The following steps are just some quick notes on helpful actions. They aim for a simple rendering with the purpose to present preliminary results of the design. More information can be found in dedicated tutorials, such as the official Real-time Rendering or several YouTube videos that cover rendering with Rhino more extensively.
Most of the render commands can be found in the Render Tools tab and most of the settings are in the Rendering panel. Changing the settings for rendering related preferences will not only affect the actual rendering but also some display modes that built upon Rhino Render. We can render an image to see the current output by hitting the blue globe.
Assign materials and properties
Depending on our desired visual output, we might want to assign a material to an object. This can be done globally on a layer level basis or fine-tuned for each object individually. By default, each object inherits the material of its layer. We can change the layer’s default material by clicking the corresponding field in the Layers panel.
To change the material of an individual object, we select it first and then select Material in the Properties panel. The dropdown menu at top lets us pick an existing material or create a new one. Rhino already comes preinstalled with some common types that may also be altered. To load more types, click the Type dropdown, select More Types… and a new window will open. After clicking the folder icon Import From File…, we can look for whatever suits best.
Another convenient way to achieve the same result it to switch to the Libraries panel and look for a suitable material. We can then drag and drop it onto an object in the viewport.
If we have selected a material with a texture, we probably have to adjust the mapping. This is done by clicking on the texture in the Textures section of the Material tab in the Properties panel. In the next dialog we find a Mapping section. Also, there is an extra Properties tab Texture Mapping that might be useful. In addition, there are more tabs to adjust various options of the visual appearance like edge softening, displacement, or shut lining. Describing those goes beyond the scope of this website. Please visit Rhino help for an extensive explanation.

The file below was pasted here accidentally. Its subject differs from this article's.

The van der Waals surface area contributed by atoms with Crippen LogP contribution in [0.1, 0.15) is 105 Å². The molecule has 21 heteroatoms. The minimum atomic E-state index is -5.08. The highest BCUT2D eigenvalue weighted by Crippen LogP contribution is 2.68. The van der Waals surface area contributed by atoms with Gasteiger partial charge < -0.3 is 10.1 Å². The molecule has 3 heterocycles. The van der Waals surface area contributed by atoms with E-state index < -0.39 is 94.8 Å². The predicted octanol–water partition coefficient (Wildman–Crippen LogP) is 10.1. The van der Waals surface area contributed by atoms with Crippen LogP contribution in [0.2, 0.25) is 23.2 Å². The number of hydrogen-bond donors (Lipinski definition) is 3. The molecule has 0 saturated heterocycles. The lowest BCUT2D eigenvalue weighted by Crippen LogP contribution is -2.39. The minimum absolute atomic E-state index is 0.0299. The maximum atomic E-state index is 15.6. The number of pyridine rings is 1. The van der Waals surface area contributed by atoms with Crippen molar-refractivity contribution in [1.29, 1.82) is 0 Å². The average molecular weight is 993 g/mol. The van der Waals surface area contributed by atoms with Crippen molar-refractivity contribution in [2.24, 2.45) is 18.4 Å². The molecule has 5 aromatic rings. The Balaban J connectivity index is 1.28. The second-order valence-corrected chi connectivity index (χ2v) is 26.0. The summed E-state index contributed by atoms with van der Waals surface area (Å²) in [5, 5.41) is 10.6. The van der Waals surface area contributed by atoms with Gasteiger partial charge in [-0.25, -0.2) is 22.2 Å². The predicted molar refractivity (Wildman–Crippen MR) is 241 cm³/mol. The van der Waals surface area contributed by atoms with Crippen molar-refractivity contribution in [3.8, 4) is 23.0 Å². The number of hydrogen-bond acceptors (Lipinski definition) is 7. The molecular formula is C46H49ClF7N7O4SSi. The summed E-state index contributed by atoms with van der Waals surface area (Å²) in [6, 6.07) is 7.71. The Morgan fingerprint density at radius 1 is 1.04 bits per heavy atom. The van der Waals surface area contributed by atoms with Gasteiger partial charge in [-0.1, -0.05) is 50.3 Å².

The Properties panel hosts two tabs that can ease our work if we cannot provide volumetric objects: Curve Piping and Thickness creates a body around curves and surfaces. This temporary mesh is only visible in rendered views.
Create lighting and backdrop
Next on the agenda is lighting. We can distinguish between two types in Rhino: Single light sources and environmental lighting. The latter can be found in the Rendering panel at the relating section. We can activate Sun which is directional lighting and allows us to set the lighting for a specific place and time. We can also activate Skylight which is defused lighting to make our objects appear more sculptural by adding some shadows.
In the same panel we find the section Backdrop. Here we can specify a color, gradient, or image as a background. We can also add a ground plane that our objects will cast shadows onto and which gives our scene a horizon. The backdrop and environmental lighting are combined into a Rhino environment which makes our settings portable and switching rendering settings easier.
If we want to create single and more defined light sources, we find them in the Render Tools tab. After clicking on one, we can draw its position and orientation in the viewport. When we select a light in the viewport, we can switch in the Properties panel to the Light tab and change the settings of our light source.
The last step is to set the perspective for rendering. This is done in the Rhino viewport where we manipulate the view until we are satisfied. We find some helpful commands for changing the view in the tab Set view. We can, for example, switch from a perspective to a parallel projection or two-point perspective and numerically back viewing angle and camera position. Visualizing Architecture offers a tutorial for the artistic aspects of composing a perspective. In the Properties panel we can, if nothing is selected, select the Safe Frame tab and active some guiding lines to make the composition easier.
Once we have settled and got our perfect angle, we should save it. Yes, it happens pretty fast that we change the view for some other task. We save the view by calling the command _NamedView or clicking the corresponding button. We can then click the floppy disk Save As… to save and name our view. Subsequently, a thumbnail is created and we can double-click it to restore our view when needed.